An amazing bike-riding robot created by Masahiko Yamaguchi: it can ride a fixed-gear bicycle. It can pedal with its own feet and keeps its balance just by using the handlebar. This means that the tiny robot drives the bike just like a human does. The robot’s name is “Primer v2”.
Interestingly, the creator of the robot has a similar name with the famous frame builder Koichi Yamaguchi.
Mr. Yamaguchi also built the robot’s fixed gear bicycle. Primer v2 is world’s first robot that capable of riding a bike like human. Too keep the robot its balance, a classic PID controller is used to calculate how far to turn the handlebar when the frame tilts. Yamaguchi also built the robot’s main board. He is using a remote control to control the robot’s direction. The robot has two speed.
This amazing bike-riding robot also stops by taking its feet from the pedals and placing them on the ground.
Can we see someday, a pizza delivery robot, or even a cycling race between robots? Maybe we will use the term “roboton” instead of “peloton”. At least, we can make sure that they will not dope 🙂
Bike-riding robot – video
Video of the robot can ride a bike:
The creator of the robot, Masahiko Yamaguchi says: “A feature of this robot is, it pedals the bike with its own legs, and keeps its balance just by using the handlebars. I think this is probably a world first.”
“I’m interested in artificial intelligence, and in that context, I think intelligence and skills have equal value. So, my purpose in creating this bike-riding robot was to pursue intelligence from the skills side.”
“While I was thinking of suitable topics, my local science museum demonstrated a cycling robot. So I decided to consider cycling as the skill, and build a bicycle robot.”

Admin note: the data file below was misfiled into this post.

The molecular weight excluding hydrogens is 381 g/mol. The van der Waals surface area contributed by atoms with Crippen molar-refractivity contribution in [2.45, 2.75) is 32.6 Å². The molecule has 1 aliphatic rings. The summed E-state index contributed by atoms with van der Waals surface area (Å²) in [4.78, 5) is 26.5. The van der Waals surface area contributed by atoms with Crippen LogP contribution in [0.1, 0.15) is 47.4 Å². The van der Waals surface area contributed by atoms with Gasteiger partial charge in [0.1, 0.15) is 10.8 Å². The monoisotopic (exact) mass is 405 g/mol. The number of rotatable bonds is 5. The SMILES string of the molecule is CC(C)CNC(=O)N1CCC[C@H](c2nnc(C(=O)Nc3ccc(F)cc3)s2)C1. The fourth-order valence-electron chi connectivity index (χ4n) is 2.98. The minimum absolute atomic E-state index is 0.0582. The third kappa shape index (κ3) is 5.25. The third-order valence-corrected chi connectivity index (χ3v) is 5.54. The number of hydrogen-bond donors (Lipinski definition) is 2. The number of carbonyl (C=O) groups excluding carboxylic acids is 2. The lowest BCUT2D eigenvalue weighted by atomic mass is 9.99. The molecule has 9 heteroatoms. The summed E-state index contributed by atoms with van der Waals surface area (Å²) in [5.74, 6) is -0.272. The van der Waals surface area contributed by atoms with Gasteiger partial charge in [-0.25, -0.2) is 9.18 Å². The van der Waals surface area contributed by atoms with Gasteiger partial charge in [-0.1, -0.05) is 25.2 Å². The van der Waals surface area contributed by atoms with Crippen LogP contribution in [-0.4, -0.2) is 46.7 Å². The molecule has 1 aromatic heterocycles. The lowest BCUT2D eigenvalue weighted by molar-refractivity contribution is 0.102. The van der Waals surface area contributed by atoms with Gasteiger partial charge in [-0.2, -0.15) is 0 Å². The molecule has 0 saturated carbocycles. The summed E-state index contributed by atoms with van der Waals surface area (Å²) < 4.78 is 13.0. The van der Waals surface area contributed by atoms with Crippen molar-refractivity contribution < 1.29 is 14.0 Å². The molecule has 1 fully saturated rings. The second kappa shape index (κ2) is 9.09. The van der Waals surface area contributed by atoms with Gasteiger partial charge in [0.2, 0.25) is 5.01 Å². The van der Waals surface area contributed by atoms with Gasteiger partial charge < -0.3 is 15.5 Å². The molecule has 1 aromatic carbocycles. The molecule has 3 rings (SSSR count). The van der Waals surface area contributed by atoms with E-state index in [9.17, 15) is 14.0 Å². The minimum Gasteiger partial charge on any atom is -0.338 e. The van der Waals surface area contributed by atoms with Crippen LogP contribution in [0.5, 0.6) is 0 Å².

“There’s a control board in the backpack. That needed to have a high processing speed. So I made my own board using the SH7125 CPU core.”
“PID control is a classical control method. It’s used to calculate how far to turn the handlebars when the frame tilts. By calculating proportional, integral, and differential components (hence the abbreviation PID) for the tilt, and adding them, the system calculates how far to turn the handlebars when the frame tilts.”
“Also, the robot needs to decide which direction to go in, so we use a remote control to instruct it.”
“With an ordinary bicycle, the rear wheel keeps turning even when you stop pedaling. But, in a fixed-gear bike, there’s no ratcheting, so when you stop pedaling, the rear wheel stops too. Normally, that makes riding the bike difficult, but with this robot, it also has a braking effect, so a fixed-gear bicycle is more convenient.”
“From now on, I’d like to link this robot’s skill to its intelligence. I personally don’t like using a remote control for the robot. I’d like to make the robot intelligent enough to ride completely by itself. This system is the first step toward doing that.”